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Quick to Listen & Slow to Speak

Quick to Listen & Slow to Speak

Article by Brian Hughes
Our God is a God who speaks. And this God has made it clear to us that words matter and our tongues have power (James 3:1-12). Over and over in the scriptures, both old and new, we see the exhortations from our God to harness our mouths and how he cautions us about the words we use.

This is such a needed conversation in our current cultural moment because we live in an age where words are easily shared, and opinions are easily known. And while this age, we find ourselves in loves to proclaim the power of words and their consequences, all the while not afraid to quickly speak and offer their “two cents” in any conversation or topic. I think Proverbs 18:13 can describe our current moment, “If one gives an answer before he hears, it is his folly and shame.”

We can so quickly begin to give ourselves over to this way of living if we’re not careful as God’s people. We can become more and more conformed to the pattern of this world.

“But that is not the way you learned Christ!” (Ephesians. 4:20).

What if one of the ways Jesus makes us new people is in the way we speak? What if one of the ways that we are made new people is in how we interact with one another? What if one of the ways we image Jesus to a broken world is in our ability to listen rather than speak?

I am preaching to myself in this article in a lot of ways. And the point of this article isn’t to give you the “how-tos” of being better listeners, but more of what being better listeners and humble speakers bring to our world.

Listening Brings Dignity
One of the aspects of Jesus’ interactions with people that astonishes me is how he brought dignity to those he spoke with. I can think of the Samaritan woman at the well in John 4, the shame and condemnation she must’ve felt coming to draw water alone. And how Jesus, through the way he dialogued and listened to her, brought an outcast dignity. Jesus knew everything about this woman, even the deepest pain and sin in her heart, yet did more listening in the conversation than counseling or preaching. Most of John 4 is the woman speaking, not Jesus. And you can see this in many of Jesus’ interactions, an eagerness to listen first before speaking. Even though he knew he was all-knowing and in the right every single time, he chose to honor and dignify the other person more than himself.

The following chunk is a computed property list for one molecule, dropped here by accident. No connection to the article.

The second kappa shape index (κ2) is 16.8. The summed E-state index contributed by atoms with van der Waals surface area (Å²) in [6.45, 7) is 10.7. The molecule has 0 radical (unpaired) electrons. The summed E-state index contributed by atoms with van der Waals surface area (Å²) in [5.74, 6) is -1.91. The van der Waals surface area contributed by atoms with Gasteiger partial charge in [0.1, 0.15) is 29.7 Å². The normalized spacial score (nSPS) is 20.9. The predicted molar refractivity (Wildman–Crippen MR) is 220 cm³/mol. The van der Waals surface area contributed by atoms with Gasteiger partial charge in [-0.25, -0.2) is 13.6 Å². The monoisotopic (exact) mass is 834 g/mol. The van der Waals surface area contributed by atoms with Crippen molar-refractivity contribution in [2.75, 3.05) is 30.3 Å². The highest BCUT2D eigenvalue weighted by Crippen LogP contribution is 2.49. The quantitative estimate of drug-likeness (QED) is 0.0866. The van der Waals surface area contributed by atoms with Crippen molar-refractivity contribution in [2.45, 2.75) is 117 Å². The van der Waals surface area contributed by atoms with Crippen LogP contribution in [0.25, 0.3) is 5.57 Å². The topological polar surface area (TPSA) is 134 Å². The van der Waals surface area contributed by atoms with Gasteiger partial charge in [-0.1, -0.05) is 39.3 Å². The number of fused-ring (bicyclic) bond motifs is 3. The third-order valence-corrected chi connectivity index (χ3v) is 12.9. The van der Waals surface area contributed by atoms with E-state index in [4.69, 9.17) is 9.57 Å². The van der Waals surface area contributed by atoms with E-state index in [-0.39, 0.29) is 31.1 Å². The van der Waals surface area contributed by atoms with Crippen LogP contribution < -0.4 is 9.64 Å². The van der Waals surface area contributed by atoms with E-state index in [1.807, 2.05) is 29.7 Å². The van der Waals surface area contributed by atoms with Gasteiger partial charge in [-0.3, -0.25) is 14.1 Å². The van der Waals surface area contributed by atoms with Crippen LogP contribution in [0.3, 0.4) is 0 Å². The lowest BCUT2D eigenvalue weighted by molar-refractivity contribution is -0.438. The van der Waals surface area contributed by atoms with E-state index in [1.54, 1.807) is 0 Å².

When we choose to be listeners first, longing to hear the other person out before we speak, we bring dignity and honor to a fellow image-bearer.

Even if we totally disagree with what they have to say, think they are morally wrong, or believe our side is more persuasive, listening to them is loving them well.

Listening Adorns the Gospel
In a world that is quick to speak, being a person who actively listens makes the Gospel more attractive. Being a people who are humble enough to lay our opinions aside and hear out those who may have a different opinion than we do imitates who we say we follow. How counter-cultural would it be if we never sought to be the first to speak in a discussion or debate? What if we didn’t have to tweet out our side regarding some issue or hot topic? It shows the watching world that Jesus really is in the business of making people new. It reveals that we take the power of our tongues seriously and choose to honor Jesus with them rather than the world. It makes us radically different.

Let us be a people who are marked by humility, patience, grace, and self-control. What an apologetic to a watching and dying world longing for dignity, hope, and peace.

Brian Hughes

Pastor of CollegeLife
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